The Decision to Blog as a Class

I’ve written a decent amount about my experiences with blogging as a teaching tool. In this post, I want to stop and reflect on my decision to not just have students blog in individual spaces, but to have a class blog. If you’re interested, some of my previous posts on blogging include:

At the masters level, I’ve had students set up individual blogs. I did this for a reason. First, I really believe it’s important to teach my students (classroom teachers) the importance and value of having a professional blog. I thought that if they had their own space, and used that space throughout the program, they might continue on with it on their own. I knew that not everyone would do this, but I thought at least some of them would. I don’t think anyone ever has.

In my Politics of Reading course (undergrads), we do a single class authored blog. When I initially made this decision, it was born out of practicality. Students were going to be blogging about issues relevant to the course, but those issues fell under a specific umbrella (the political nature of reading instruction in schools). We didn’t need 20 or more blogs on that, and I thought we could also better promote a single blog if we did it as a class.

With my masters course, one of the biggest struggles has been to gain readership for the teachers. I assume this is because most are not super active on social media (beyond FB) and do not have an audience in place to read their posts. While I can and do share their posts – and have a larger audience to share it with – it’s very difficult to keep up with sharing posts from a bunch of individual blogs. Plus, I start to feel like I’m the only one who cares when I seem to be the only one doing the sharing. If I’m just sharing off a class authored blog I don’t feel overwhelmed – even if I’m sharing the same amount of posts. That’s likely because I just log in to one place instead of 10+ different blogs.

Why Am I Leaning Towards Class Authored Blogs?

It comes down to this: better readership. My Politics of Reading class blogs January-April of each year. The rest of the time the blog is silent. No new material goes up (although I did just compile a Best Of page). And yet, the darn thing continues to grow in terms of readership. Between January 2016 and the end of June 2016, the blog had 400 more views than it did for the entire 2015 year (granted, that was the first year of the blog, but still!). It’s about tripled in average page views per day for the 2016 year when compared against 2015.

In 2016, we have had people from 65 countries – not counting the U.S. – look at the blog by mid-July. In 2015, 23 had people from 53 countries – again, not counting the U.S. – look at the blog for the entire year. Readership is definitely growing, and it appears to be remaining consistent.

This is what I want for my students. For me, a central point behind having students blog is to get others outside the class to read their work. And having a class authored blog, as opposed to lots of individual ones, seems to be the way to go. While I don’t have access to the stats for the individual blogs, it is something that has come up in class before. Most people report that their stats are very, very low to the point that it looks like no one outside the class is reading it. Although some do get readers in other countries and outside the class, most get very little (if any) of that.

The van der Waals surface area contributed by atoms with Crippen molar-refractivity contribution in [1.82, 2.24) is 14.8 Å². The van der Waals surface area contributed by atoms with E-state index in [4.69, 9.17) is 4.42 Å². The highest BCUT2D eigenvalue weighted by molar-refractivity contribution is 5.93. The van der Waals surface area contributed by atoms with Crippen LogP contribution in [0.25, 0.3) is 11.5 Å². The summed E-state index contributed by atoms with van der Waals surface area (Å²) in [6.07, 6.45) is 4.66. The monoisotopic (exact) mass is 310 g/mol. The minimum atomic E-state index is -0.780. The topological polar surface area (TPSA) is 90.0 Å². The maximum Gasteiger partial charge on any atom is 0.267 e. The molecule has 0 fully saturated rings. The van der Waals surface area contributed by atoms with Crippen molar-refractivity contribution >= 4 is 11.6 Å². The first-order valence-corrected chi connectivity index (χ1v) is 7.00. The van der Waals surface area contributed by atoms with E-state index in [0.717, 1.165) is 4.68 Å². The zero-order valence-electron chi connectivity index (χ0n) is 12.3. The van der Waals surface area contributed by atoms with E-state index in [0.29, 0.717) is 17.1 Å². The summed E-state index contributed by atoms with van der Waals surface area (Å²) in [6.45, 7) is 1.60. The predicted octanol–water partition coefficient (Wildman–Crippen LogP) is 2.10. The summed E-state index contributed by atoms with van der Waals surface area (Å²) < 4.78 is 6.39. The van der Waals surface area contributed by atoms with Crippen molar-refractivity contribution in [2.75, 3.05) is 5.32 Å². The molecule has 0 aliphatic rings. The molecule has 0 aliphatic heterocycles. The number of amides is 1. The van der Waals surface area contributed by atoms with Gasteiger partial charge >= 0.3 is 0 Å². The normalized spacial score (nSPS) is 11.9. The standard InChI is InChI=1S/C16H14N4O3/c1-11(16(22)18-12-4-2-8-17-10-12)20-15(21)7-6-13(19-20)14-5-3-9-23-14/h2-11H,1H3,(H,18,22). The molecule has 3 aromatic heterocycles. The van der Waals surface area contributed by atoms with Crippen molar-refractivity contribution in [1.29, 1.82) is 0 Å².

Beyond the Class Authored Blog

Ideally, I’d like to move beyond the class authored blog. What I mean is this: While I would like to have a blog for my courses (as it makes sense to do so), I would like for others to join in as authors. I would like to have other classes connect with mine and join up to develop the blog. This gets us further along in developing readership and expanding what gets discussed on the blog. What I’m moving towards here is a┬ámulti-class authored blog.

Multi-class authored blogs do not need to be any more complicated than a single-class authored blog. And single class blogs are not complicated to run. All it takes is teaching students how to sign up for a time on a sheet for their post to go live and then scheduling themselves in wordpress. I don’t think I’ve ever had a student get confused or make an error here.

I’m hopeful about finding someone to partner up with in the future to make this happen.

Two Years Ago Today

One Year Ago Today

 

Comments 18

  • Hi Leigh,

    I enrolled and dropped one of your classes this spring and still occasionally read your blog out of curiosity regarding your unusual teaching methods. You talk about “the importance and value of having a professional blog” for your students. But do you feel like every single one of your students has something valuable to say even once, let alone on a regular weekly or monthly basis (as is pretty much required if you want your blog to garner any external interest)? Aren’t some, if not most, of them adding to the already overwhelming detritus of personal/professional blogs on the internet – especially as these blogs are mandated by your class curriculum, and thus have not risen organically from each student’s interest in writing, blogging and whatever subject matter they’re made to write about?

    I hope I’ve not come across as critical, I genuinely seek clarification. Thanks!

    • Yes – I remember you. Yes, I do believe that students – at both the undergrad and in my masters classes – have something valuable to say. Of course we are adding to an existing and growing body of information on the internet. You, as a reader, will have to decide to what extent that information is valuable to you (or not) and then read it (or not). Not everything in a course is going to be organic and rise naturally from what a student is interested in. I wish it could – that would be great. But in reality it’s just not going to happen.

      However, students do have a wide berth when it comes to identifying a topic to write about. For the Politics of Reading, you can write about anything that interests you so long as it falls under the larger umbrella of the course. In that sense,you, as a writer, are free to explore a topic that is of personal interest to you but relevant to the course and the purpose of the blog.

      I think, more importantly, it’s not just if I believe that students have something valuable to say but what the larger public says. And I know – from seeing interactions on twitter and FB with a larger audience – that people outside these courses do read these posts and the do make a difference. They do push readers to think differently, and people have communicated the value they get from them.